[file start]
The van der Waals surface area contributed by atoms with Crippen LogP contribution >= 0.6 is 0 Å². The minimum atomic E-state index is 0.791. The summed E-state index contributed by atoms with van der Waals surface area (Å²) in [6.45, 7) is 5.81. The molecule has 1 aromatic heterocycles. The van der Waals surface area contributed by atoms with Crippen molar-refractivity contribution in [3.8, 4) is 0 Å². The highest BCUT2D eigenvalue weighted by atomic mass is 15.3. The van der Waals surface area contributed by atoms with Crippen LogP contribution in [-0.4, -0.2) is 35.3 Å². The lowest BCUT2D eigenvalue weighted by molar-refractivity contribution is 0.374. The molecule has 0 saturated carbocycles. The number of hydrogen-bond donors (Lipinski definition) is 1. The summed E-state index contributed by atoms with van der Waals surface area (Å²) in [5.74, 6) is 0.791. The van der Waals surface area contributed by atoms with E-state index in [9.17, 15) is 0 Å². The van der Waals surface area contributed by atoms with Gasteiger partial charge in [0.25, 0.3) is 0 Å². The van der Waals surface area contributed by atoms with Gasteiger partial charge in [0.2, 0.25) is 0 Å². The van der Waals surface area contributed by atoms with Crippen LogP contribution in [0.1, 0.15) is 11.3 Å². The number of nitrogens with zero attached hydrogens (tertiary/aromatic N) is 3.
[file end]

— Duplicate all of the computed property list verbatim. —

The van der Waals surface area contributed by atoms with Crippen LogP contribution >= 0.6 is 0 Å². The minimum atomic E-state index is 0.791. The summed E-state index contributed by atoms with van der Waals surface area (Å²) in [6.45, 7) is 5.81. The molecule has 1 aromatic heterocycles. The van der Waals surface area contributed by atoms with Crippen molar-refractivity contribution in [3.8, 4) is 0 Å². The highest BCUT2D eigenvalue weighted by atomic mass is 15.3. The van der Waals surface area contributed by atoms with Crippen LogP contribution in [-0.4, -0.2) is 35.3 Å². The lowest BCUT2D eigenvalue weighted by molar-refractivity contribution is 0.374. The molecule has 0 saturated carbocycles. The number of hydrogen-bond donors (Lipinski definition) is 1. The summed E-state index contributed by atoms with van der Waals surface area (Å²) in [5.74, 6) is 0.791. The van der Waals surface area contributed by atoms with E-state index in [9.17, 15) is 0 Å². The van der Waals surface area contributed by atoms with Gasteiger partial charge in [0.25, 0.3) is 0 Å². The van der Waals surface area contributed by atoms with Gasteiger partial charge in [0.2, 0.25) is 0 Å². The van der Waals surface area contributed by atoms with Crippen LogP contribution in [0.1, 0.15) is 11.3 Å². The number of nitrogens with zero attached hydrogens (tertiary/aromatic N) is 3.